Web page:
In Aleister Crowley’s Liber XV or Gnostic Mass, the penultimate Collect intoned by the Deacon addresses Death. Crowley’s direction to the congregation in the text of this ritual states: “All stand, Head erect, Eyes open.” This would appear to indicate that the laity of Ecclesia Gnostic Catholica and those who style themselves Thelemites confront this transition squarely, proudly, fearlessly and with full consciousness — as opposed to the general populace who attempt to deny the inevitable, eager to segregate, isolate and hide all those who are in the final stages of this process.
The New York Times Sunday Magazine profiled B.J. Miller and the Zen Hospice Guest House last month and their quest to offer new options as to what people in the final days their incarnation experience, as well as their friends and family. Part of the inspiration for the strategies deployed at Zen Hospice Guest House came from Miller’s own experiences in a burn unit after being electrocuted atop a parked railroad car:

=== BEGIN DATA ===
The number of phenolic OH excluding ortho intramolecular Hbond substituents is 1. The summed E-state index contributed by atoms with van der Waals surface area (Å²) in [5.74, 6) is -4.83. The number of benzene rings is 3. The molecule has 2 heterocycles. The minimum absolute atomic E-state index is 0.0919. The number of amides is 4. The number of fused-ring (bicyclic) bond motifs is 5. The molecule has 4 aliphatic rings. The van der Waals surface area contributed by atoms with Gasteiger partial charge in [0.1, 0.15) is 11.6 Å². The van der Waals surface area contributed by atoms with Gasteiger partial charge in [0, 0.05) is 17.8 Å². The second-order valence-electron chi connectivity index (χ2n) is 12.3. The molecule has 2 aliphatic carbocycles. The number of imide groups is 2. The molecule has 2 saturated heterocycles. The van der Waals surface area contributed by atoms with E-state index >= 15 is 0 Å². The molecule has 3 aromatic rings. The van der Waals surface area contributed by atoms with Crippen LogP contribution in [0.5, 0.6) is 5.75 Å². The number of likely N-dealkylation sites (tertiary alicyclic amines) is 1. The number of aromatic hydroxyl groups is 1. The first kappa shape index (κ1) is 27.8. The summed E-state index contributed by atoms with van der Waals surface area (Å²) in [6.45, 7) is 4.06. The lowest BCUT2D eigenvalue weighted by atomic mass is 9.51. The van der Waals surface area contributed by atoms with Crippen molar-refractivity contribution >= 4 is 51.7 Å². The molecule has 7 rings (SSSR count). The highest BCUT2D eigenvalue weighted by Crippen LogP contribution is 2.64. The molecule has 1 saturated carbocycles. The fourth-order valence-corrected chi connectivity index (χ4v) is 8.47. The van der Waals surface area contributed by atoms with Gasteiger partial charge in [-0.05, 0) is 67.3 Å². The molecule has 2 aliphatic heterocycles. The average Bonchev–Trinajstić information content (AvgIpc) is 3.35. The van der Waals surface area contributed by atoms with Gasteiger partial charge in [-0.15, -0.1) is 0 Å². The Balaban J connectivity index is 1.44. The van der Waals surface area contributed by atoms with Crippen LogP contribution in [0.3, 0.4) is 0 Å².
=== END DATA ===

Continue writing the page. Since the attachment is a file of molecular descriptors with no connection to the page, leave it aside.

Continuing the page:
“Miller described languishing in a windowless, antiseptic burn unit after his amputations. He heard there was a blizzard outside but couldn’t see it himself. Then a nurse smuggled him a snowball and allowed him to hold it. This was against hospital regulations, and this was Miller’s point: There are parts of ourselves that the conventional health care system isn’t equipped to heal or nourish, adding to our suffering. He described holding that snowball as ‘a stolen moment,’ and said, ‘But I cannot tell you the rapture I felt holding that in my hand, and the coldness dripping onto my burning skin, the miracle of it all, the fascination as I watched it melt and turn into water. In that moment, just being any part of this planet, in this universe, mattered more to me than whether I lived or died.’”